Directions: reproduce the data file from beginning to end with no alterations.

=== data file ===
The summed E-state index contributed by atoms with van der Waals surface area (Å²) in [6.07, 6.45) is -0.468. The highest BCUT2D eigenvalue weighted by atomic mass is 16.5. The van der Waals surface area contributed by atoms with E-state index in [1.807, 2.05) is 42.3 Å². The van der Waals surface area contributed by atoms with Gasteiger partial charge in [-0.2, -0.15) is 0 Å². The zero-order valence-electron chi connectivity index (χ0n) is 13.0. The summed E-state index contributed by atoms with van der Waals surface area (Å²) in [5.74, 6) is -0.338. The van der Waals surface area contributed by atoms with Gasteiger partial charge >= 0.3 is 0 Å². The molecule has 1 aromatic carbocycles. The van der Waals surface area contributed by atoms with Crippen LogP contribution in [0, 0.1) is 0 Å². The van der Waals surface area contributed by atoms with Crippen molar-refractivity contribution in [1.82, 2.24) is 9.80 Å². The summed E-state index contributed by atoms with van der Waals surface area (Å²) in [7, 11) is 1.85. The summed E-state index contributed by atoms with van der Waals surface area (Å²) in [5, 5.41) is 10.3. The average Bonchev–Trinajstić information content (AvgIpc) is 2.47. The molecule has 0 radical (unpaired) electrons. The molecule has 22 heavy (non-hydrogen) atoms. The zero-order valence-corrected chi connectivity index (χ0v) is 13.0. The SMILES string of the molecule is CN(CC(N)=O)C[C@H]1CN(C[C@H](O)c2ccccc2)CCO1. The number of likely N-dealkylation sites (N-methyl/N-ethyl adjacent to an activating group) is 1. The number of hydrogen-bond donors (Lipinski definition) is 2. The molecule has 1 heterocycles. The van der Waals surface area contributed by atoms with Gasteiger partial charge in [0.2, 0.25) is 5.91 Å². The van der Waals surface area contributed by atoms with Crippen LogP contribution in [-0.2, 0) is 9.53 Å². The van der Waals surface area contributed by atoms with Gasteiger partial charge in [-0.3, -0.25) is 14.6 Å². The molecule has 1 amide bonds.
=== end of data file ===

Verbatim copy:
The summed E-state index contributed by atoms with van der Waals surface area (Å²) in [6.07, 6.45) is -0.468. The highest BCUT2D eigenvalue weighted by atomic mass is 16.5. The van der Waals surface area contributed by atoms with E-state index in [1.807, 2.05) is 42.3 Å². The van der Waals surface area contributed by atoms with Gasteiger partial charge in [-0.2, -0.15) is 0 Å². The zero-order valence-electron chi connectivity index (χ0n) is 13.0. The summed E-state index contributed by atoms with van der Waals surface area (Å²) in [5.74, 6) is -0.338. The van der Waals surface area contributed by atoms with Gasteiger partial charge >= 0.3 is 0 Å². The molecule has 1 aromatic carbocycles. The van der Waals surface area contributed by atoms with Crippen LogP contribution in [0, 0.1) is 0 Å². The van der Waals surface area contributed by atoms with Crippen molar-refractivity contribution in [1.82, 2.24) is 9.80 Å². The summed E-state index contributed by atoms with van der Waals surface area (Å²) in [7, 11) is 1.85. The summed E-state index contributed by atoms with van der Waals surface area (Å²) in [5, 5.41) is 10.3. The average Bonchev–Trinajstić information content (AvgIpc) is 2.47. The molecule has 0 radical (unpaired) electrons. The molecule has 22 heavy (non-hydrogen) atoms. The zero-order valence-corrected chi connectivity index (χ0v) is 13.0. The SMILES string of the molecule is CN(CC(N)=O)C[C@H]1CN(C[C@H](O)c2ccccc2)CCO1. The number of likely N-dealkylation sites (N-methyl/N-ethyl adjacent to an activating group) is 1. The number of hydrogen-bond donors (Lipinski definition) is 2. The molecule has 1 heterocycles. The van der Waals surface area contributed by atoms with Gasteiger partial charge in [0.2, 0.25) is 5.91 Å². The van der Waals surface area contributed by atoms with Crippen LogP contribution in [-0.2, 0) is 9.53 Å². The van der Waals surface area contributed by atoms with Gasteiger partial charge in [-0.3, -0.25) is 14.6 Å². The molecule has 1 amide bonds.